As a trip leader you are entitled to set the conditions for your trip. The following suggestions may be helpful:

Choose trips that are within your personal limitations/comfort zone. Leading a trip that you have already done is recommended for new leaders.

Learn all you can about the area, routes (including avalanche conditions) and weather. In addition to online resources, maps, books and Bushwhacker articles, contact experienced mountaineers, wardens or guides to obtain information on the physical and technical demands of the trips. Be aware of the conditions, especially avalanche hazards, at the time of the trip, check online avi bulletins and weather forecasts..

Describe the proposed trip as accurately as possible to prospective participants. There is the option of designating the trip for experienced mountaineers or skiers only, or requiring some minimum level of qualification (e.g., ice axe workshop).

Take the time to inquire thoroughly as to the experience, training, fitness and personal equipment of prospective participants who are unfamiliar to you in order to ensure their suitability for the proposed. For example, you could ask, “What have you climbed/skied?” Do not accept participants whose lack of experience, equipment, or fitness might endanger themselves or others. If someone asks to bring a friend/partner etc. whom you do not know, ask that this person phone you so you can assess the situation.

Set group-size limits for reasons of safety, environmental impact, logistics, and your own comfort level. It is a goal of the club to encourage participation by those who are newcomers to mountaineering and climbing. Therefore some club outings will be larger groups with varied levels of experience. In such mixed groups you will be a leader, and you must actively give direction to the group’s actions. Novices depend on your mountaineering and climbing judgement. However, in general this only applies to the easier trips. If you are more comfortable leading a smaller, more difficult trips of experienced people, that is fine, since there is room for many styles of trips.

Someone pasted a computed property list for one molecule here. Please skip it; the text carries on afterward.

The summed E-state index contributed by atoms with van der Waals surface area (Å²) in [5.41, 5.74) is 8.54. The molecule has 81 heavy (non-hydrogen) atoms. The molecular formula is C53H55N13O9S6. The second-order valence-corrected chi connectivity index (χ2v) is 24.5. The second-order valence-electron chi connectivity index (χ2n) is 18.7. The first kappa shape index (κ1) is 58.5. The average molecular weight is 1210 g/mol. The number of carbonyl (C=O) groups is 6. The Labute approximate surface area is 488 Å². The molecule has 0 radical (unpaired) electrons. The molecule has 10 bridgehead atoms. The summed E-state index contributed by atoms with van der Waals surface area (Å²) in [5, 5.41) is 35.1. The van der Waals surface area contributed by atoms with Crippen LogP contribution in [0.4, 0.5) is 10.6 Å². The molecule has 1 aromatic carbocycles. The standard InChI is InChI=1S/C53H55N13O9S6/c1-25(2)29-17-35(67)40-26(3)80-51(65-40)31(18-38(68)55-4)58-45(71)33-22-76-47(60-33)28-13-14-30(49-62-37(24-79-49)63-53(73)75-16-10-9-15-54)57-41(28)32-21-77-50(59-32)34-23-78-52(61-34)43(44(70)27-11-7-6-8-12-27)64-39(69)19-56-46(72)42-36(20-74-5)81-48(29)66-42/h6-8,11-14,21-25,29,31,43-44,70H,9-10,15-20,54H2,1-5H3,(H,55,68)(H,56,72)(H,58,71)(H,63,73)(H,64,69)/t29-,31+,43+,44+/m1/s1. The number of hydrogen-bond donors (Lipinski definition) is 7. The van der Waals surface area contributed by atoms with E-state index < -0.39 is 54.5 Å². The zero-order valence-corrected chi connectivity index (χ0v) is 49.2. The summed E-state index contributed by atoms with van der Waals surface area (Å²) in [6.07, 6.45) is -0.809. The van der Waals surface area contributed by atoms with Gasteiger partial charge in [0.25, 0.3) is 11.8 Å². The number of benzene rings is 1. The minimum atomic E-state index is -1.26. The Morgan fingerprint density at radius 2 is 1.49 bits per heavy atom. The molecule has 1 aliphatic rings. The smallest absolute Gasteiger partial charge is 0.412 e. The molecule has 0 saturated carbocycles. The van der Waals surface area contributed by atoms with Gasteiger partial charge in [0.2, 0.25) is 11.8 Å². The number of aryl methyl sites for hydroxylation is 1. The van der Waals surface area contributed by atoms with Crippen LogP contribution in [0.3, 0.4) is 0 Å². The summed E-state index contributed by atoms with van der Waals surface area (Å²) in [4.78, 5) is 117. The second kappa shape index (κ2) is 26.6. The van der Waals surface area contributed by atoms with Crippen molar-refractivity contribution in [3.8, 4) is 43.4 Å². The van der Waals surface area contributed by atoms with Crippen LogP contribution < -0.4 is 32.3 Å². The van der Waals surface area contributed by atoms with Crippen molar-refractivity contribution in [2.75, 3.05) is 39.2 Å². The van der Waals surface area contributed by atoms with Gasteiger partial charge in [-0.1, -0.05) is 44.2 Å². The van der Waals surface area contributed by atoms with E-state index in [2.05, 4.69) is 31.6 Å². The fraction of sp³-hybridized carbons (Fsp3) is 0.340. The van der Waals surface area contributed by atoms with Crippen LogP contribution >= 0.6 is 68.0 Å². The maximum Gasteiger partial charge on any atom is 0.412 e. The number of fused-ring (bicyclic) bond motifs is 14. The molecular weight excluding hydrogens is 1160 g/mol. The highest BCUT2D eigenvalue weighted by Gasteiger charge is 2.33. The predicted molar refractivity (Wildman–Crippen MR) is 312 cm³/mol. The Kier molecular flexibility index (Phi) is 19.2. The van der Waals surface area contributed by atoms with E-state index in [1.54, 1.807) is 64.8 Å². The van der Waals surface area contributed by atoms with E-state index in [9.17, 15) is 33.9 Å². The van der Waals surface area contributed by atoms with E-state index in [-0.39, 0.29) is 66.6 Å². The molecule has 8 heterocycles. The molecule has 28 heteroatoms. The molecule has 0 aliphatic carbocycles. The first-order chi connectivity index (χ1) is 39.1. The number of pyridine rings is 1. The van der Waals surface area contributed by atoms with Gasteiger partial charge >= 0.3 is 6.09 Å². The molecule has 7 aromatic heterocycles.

If more novices than you are comfortable leading express interest in your trip, you could start a waiting list until experienced members phone, or you might ask someone to assist you. Then you can team up the less experienced with the more experienced participants.

If you have a pre-arranged assistant, communicate all relevant information to the assistant before the trip begins.

You could alternatively choose to be the contact person for the trip and have someone else in charge of the mountaineering side, or vice versa.

Ensure that a responsible person in town knows exactly where the group is going and when you expect to be back.

Optional but highly recommended take at least one form of communication device – take a cell phone, a VHF radio, a SPOT device (or PLB) or a satellite phone, or ask one of the participants to bring one.

Ensure that all participants are members of the Vancouver Island Section of the Alpine Club of Canada, guests are welcome on one or two trips to get a feel for the club but members should have priority.

Make sure the participants understand what is their responsibility and what you will be arranging. Arrangements for transportation, tenting, ropes and other technical equipment (hut space and keys, overnight registration, etc., where relevant) will need to be made. Personal gear (e.g., rental of club equipment) is the responsibility of the participant.

Unless it is explicitly stated in the trip description, dogs are not welcome on club trips (with the exception of guide dogs).

If you have questions, you can contact the leadership committee at